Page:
To go interest-only?

A popular method for property investors is pick an interest-only (IO) home loan. This might especially suit those with a shorter investment timeline. This is because IO loans minimise your financial outlay in the early days; are tax deductible; and can maximise cashflow.

Many lenders offer IO periods up to five years, potentially extendable for another five. Ultimately however it means more in interest paid, and higher repayments once you start repaying the principal as well.

Many IO loans also offer repayments ‘in advance’, meaning you could pay your entire year’s worth of interest obligations at once, thereby bringing forward tax-deductible interest payments, which may reduce your taxable income.

6. Shop for a property and settle

Now comes the fun stuff. Chances are before you’ve arrived at this step you’ve already had a gander at some listings websites to know what’s out there.

When you’re ready to shop, this is where having pre-approval can come in handy. This will let you know how much you can offer, and how quickly you can settle. In a hot market, vendors typically prefer shorter settlement periods.

If you’re unsure about the area or the property, you could consider talking to a buyers agent. They will have local area expertise, and will work with you through the rigours of open homes, talking to selling agents, and finding properties for you - even ones yet to hit the market.

Once you’ve worked it all out, it’s time to start putting in offers, or get ready to bid at an auction. At an auction, typical marketing periods last for four weeks, and the sale is unconditional - so buyer beware!

In this step it can also be useful talking to a conveyancer who will sort out all the legal documentation for you, and potentially point you in the right direction of the inspections you need to conduct on the property.

See Also: 10 Things to Ask at an Open Home or Inspection

See Also: The Reports You Need Before Buying a Home

7. Take out Insurance

As a property investor in Australia, securing the right insurance policies is crucial to protect your investment and minimise financial risks. Here’s a breakdown of the essential types of insurance you should consider:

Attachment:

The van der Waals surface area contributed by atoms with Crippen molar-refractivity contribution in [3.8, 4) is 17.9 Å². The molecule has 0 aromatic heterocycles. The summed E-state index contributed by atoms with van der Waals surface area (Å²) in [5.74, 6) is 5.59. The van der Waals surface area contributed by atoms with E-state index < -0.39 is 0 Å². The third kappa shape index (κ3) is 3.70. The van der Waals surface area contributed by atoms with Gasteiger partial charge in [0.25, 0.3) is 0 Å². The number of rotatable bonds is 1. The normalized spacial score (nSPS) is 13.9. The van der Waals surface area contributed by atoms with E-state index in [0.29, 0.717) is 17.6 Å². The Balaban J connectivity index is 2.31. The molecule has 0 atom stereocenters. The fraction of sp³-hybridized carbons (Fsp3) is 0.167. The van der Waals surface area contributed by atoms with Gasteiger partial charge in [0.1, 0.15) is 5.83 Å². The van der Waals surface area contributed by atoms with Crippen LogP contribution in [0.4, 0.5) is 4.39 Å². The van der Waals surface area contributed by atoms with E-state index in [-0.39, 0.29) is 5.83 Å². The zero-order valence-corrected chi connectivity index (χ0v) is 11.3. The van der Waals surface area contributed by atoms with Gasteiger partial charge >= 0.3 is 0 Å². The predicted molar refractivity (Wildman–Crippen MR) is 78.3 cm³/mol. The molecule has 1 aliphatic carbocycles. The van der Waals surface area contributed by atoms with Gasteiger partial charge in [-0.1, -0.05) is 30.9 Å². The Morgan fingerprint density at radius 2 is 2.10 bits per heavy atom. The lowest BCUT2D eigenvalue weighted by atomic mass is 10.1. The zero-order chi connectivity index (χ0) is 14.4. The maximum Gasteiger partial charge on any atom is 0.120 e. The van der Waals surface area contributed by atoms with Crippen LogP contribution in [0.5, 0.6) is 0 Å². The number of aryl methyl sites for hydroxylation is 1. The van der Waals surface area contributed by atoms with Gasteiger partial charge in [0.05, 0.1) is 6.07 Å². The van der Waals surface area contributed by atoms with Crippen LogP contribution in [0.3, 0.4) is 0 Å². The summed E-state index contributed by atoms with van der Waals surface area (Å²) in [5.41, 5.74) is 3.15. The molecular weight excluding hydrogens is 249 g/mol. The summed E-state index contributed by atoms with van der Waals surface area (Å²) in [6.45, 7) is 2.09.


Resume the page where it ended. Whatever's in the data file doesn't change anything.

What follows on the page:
Building Insurance

Building insurance covers the physical structure of your property, including the roof, floors, and walls, along with permanent fixtures like kitchens and bathrooms. This insurance is vital to cover the costs of repair or rebuilding in case of damage due to fire, flood, or other natural disasters.

At-risk areas (such as North Queensland, or being a flood or fire zone) can affect your premium, and so can the building materials used. Also consider that many insurers restrict vacancies to 60 continuous days - if you think your home may be vacant for longer than this, consider your insurance options.

Landlord Insurance

Landlord insurance is specifically designed for property investors and goes beyond standard building insurance. It typically includes cover for:

  • Property Damage: Protects against damage to your property caused by tenants or their guests.

  • Loss of Rental Income: Compensates for lost income if the property becomes uninhabitable due to damage.

  • Liability Protection: Covers legal liability if someone is injured on your property and you are found to be at fault.

Another type of insurance is contents insurance. This can be useful if you have completely furnished the property, however many rental properties in Australia come unfurnished and contents insurance is at the behest of the tenant.

8. Manage Your Property

Decide if you will manage the property yourself or hire a property manager. Property managers can help find tenants, collect rent, and handle maintenance issues, but they do charge fees for their services.

Such fees can amount to anywhere from 8-12% of the weekly rental price, depending on the property and management company.

This seems like a lot, but consider the hassle and costs of finding tenants yourself. This includes listing the property with good photos, conducting open homes, filtering the right tenants, conducting routine inspections, and tending to any repairs or maintenance using your own network of skilled trades.

See Also: How to Choose a Good Tenant

9. Keep on Top of Your Investment

Property investment requires ongoing management and reassessment. Stay informed about market changes and regulatory updates. Regularly review your property’s performance and your financial situation to adjust your strategy as needed.

Tenants rights can also change from year-to-year, so it’s important you stay on top of them. You will also need to stay on top of any repair requests, and ensure the property makes basic tenancy obligations in your state, such as adequate heating.

If it’s come time to sell, having an exit strategy is as important as your initial investment plan. Know when and how you might sell your investment to maximise returns or cut losses, depending on market conditions and your personal circumstances.

By following these steps, you can improve your chances of success in the competitive field of property investment in Australia. Remember, every investment carries risk, so it’s important to do thorough research and consider seeking advice from financial and real estate professionals.

Photo by Tierra Mallorca on Unsplash